NEW YORK, N.Y., September 10, 2008 – The following is a question and answer session with Rene Stauffer, the author of the book The Roger Federer Story, Quest for Perfection ($24.95, New Chapter Press, www.rogerfedererbook.com), on Roger Federer’s victory at the 2008 US Open. Playing on the 39th anniversary of Rod Laver winning his second Grand Slam and on the sixth anniversary of Pete Sampras’ fifth US Open title and his 14th and final major title, Federer continued his assault on tennis history by winning the US Open for a fifth straight year, defeating Andy Murray of Britain 6-2, 7-5, 6-2 in Monday’s men’s singles final. While winning his 13th major singles title, Federer becomes the first man to win five straight U.S. men’s singles titles since American Bill Tilden won six straight titles from 1920 to 1925. Federer is now just one major singles title shy of tying Pete Sampras for the most major men’s singles titles with 14.

QUESTION: With this victory, can you say that “Roger is back?”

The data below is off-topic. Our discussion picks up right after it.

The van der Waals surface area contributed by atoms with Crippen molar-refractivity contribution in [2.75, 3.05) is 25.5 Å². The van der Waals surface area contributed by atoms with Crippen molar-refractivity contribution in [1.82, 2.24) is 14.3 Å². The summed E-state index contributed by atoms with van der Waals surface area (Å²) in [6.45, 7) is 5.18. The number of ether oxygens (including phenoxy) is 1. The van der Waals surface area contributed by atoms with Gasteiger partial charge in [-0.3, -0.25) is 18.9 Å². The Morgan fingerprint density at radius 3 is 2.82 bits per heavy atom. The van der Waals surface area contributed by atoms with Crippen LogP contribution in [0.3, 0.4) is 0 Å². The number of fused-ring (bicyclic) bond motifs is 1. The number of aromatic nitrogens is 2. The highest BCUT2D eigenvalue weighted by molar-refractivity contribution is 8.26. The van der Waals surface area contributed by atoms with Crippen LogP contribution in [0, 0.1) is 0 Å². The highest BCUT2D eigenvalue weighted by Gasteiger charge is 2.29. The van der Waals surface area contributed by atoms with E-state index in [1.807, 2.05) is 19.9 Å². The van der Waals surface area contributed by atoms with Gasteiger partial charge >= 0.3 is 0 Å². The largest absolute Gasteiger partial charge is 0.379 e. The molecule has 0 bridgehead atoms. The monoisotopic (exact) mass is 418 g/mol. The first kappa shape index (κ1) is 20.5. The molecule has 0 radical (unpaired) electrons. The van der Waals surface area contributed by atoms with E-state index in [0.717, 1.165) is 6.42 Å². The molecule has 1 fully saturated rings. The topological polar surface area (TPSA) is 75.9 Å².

RENE STAUFFER: Absolutely, although he was never really gone. A lot of fans and media people tend to over react and read too much into single tournaments or results. He had spoiled everybody by winning so many major tournaments over the last four years – and that’s why the reactions (to his losses at major tournaments) this year were so strong. But Roger’s career is defined by Grand Slam tournaments more than ever, and he continued his run this year. He stands at 18 Grand Slam tournament semifinals in a row and was part of 13 of the last 14 major finals – even though he had a case of mono in early 2008, which shattered his whole preparation and made what was already a tough year with the Olympics even more difficult.

QUESTION: Does Roger feed off of a lot of the talk of people writing him off, saying that he is no longer the top man in tennis?